OpenVPN is a very powerful free VPN solution that is supported on Solaris, Linux, OpenBSD, FreeBSD, NetBSD, Mac OS X, and Windows 2000/XP/Vista. I tried the Open Source SSL/TSL-based VPN software on Windows Vista x64 and SuSE Linux 10.1. I think the fact that OpenVPN is available for so many different platforms alone makes it an interesting alternative to commercial products. Can you believe that Cisco’s VPN solution, one of the most popular VPN products, doesn’t run on Windows Vista x64? They don’t even plan to release a 64-bit version. Well, OpenVPN does, albeit only the latest version 2.1, which is still a release candidate.
Latest posts by Michael Pietroforte (see all)
- Fundamentals of Azure, Second Edition – Get your head in the cloud - Tue, Sep 13 2016
- Install PowerShell on Mac OS X - Mon, Aug 29 2016
- Install PowerShell on Ubuntu 16.04 - Mon, Aug 22 2016
I tried to install the OpenVPN 2.0.9 client on Vista x64, but I wasn’t able to get it running. The installation procedure already complained that there are compatibility issues with the TAP driver (bridged tunneling). I also had a few issues on Vista x86, not with the driver, but with routing commands. Because I read that OpenVPN 2.1 has better Vista support, in particular for 64-bit, I didn’t bother with those problems for too long, but installed OpenVPN 2.1_rc15 instead.
I recommend you turn off digital driver signing on Vista x64 before you install OpenVPN. For this you have to press F8 when Vista boots up and then select the corresponding option. I also disabled UAC during installation, just to make sure that the setup always has administrator privileges. It appears that OpenVPN doesn’t like UAC. You can’t really blame OpenVPN for that because it has to change Vista’s routing table, for which it needs administrator privileges. To automatically start the OpenVPN client always with administrator rights, you can just configure its shortcut accordingly (see screenshot). If the UAC prompt whenever you launch OpenVPN gets on your nerves, I recommend using Symantec UAC.
On the server side, I installed OpenVPN on SuSE Linux 10.1. With the help of yast, it was easier than installing the client on Windows. To configure OpenVPN one has to create the file named net.conf under /etc/openvpn. I had a very simple setting for my test environment. This is what my configuration file looks like:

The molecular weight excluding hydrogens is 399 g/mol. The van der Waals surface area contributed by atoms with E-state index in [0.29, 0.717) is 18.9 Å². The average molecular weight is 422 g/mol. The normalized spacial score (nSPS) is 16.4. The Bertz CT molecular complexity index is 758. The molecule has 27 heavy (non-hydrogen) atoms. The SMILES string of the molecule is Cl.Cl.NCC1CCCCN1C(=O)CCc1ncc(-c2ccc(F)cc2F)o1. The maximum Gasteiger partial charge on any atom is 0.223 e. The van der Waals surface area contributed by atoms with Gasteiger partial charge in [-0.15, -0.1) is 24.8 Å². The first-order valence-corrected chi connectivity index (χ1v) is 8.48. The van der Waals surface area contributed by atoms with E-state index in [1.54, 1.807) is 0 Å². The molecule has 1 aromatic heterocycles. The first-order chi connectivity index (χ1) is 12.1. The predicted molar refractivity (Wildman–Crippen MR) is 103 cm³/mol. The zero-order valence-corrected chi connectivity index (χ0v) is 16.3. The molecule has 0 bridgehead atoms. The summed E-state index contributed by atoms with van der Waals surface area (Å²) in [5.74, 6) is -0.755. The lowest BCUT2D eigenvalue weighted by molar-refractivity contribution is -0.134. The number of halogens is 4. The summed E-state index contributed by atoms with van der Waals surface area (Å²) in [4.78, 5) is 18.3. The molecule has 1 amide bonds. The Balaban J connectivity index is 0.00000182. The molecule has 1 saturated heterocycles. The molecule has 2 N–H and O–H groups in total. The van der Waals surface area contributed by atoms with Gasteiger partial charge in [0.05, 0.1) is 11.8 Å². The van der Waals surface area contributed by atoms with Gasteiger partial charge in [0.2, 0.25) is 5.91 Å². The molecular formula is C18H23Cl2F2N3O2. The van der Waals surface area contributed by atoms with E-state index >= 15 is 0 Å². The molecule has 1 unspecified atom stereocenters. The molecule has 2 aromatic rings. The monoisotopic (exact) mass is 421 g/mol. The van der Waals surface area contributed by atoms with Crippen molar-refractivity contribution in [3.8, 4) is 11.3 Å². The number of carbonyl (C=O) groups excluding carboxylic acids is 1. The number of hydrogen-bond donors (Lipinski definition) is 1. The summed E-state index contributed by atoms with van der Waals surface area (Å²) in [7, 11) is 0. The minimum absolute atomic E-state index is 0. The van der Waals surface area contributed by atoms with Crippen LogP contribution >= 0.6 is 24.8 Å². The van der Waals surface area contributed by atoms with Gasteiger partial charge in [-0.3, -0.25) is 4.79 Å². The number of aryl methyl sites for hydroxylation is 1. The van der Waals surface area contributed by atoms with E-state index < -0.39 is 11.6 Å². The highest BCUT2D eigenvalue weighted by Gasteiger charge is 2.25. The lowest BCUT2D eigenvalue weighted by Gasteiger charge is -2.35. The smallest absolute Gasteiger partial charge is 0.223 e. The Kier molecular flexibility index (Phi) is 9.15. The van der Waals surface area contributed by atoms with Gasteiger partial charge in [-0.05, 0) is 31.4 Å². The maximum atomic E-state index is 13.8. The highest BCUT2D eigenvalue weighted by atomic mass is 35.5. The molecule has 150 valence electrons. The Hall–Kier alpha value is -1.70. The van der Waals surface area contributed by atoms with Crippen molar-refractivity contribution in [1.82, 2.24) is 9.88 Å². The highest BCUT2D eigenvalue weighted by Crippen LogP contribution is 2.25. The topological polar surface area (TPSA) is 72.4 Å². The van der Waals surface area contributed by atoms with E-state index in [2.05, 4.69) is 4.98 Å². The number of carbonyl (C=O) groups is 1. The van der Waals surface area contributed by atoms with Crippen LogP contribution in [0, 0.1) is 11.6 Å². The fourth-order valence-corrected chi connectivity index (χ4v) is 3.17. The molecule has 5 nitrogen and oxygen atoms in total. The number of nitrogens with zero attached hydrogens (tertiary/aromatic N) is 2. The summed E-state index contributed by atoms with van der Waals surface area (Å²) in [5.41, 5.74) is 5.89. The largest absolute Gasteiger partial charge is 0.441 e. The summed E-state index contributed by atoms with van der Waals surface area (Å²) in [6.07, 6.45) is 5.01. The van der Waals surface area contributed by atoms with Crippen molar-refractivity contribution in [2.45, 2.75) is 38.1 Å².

ifconfig 10.1.0.1 10.1.0.2
The “dev tun” command tells OpenVPN to encapsulate IPv4 or IPv6; i.e., it will establish a routed VPN. OpenVPN also supports bridged VPNs, which means that you don’t have to bother with routing configurations, but Ethernet bridging costs performance.
“10.1.0.1” in the ifconfig command is the end point IP of my server, and “10.1.0.2” is the end point IP of my client. The secret command refers to the secret key that I created with “openvpn —genkey net.static.key” on the server. This key has to be copied to the config folder of OpenVPN on the Windows client. OpenVPn also supports Public Key Infrastructure (PKI) for authentication purposes, but that would have been overkill for my purpose.
The configuration file (net.ovpn in the config folder) on the Windows client is quite simple too:
ifconfig 10.1.0.2 10.1.0.1
dhcp-option DNS 10.1.0.1
“host” has to be replaced with the public IP of the VPN server. You know “dev tun” and “secret” commands already. The ifconfig command has swapped IP addresses, because the local end point is now on the client and the remote endpoint is on the server.
I used the dhcp-option DNS command because I wanted my client to use the DNS server on my VPN server. This DNS server tells my Vista client to use the private IP of the server instead of the public IP for certain Internet domains. This makes sure that this communication is encrypted, too. The redirect-gateway def1 command changes the routing table on the client to redirect all Internet traffic through the VPN server.
OpenVPN has no NATing capabilities, which means that you have to use the server OS for this. On my Linux box I used iptables:
iptables -A FORWARD -i tun0 -o eth0 -s 10.1.0.0/24 -m state —state NEW -j ACCEPT
iptables -A FORWARD -m state —state ESTABLISHED,RELATED -j ACCEPT
iptables -A POSTROUTING -t nat -j MASQUERADE
You can also easily configure Windows Server to act as a NAT router.
Once everything is configured you can start the OpenVPN gui and double click on its systray icon to establish the connection. I have been using OpenVPN 2.1 RC for several days and didn’t experience any problems.
My article is not a review of OpenVPN, which is a very complex VPN solution. I just wanted to give you a first idea about this great VPN solution. I have read before about OpenVPN, but I must admit that when I first tried it I was quite surprised at how powerful it is. You should have a look at its command documentation to get an idea about its capabilities. I also found the Howtos quite useful.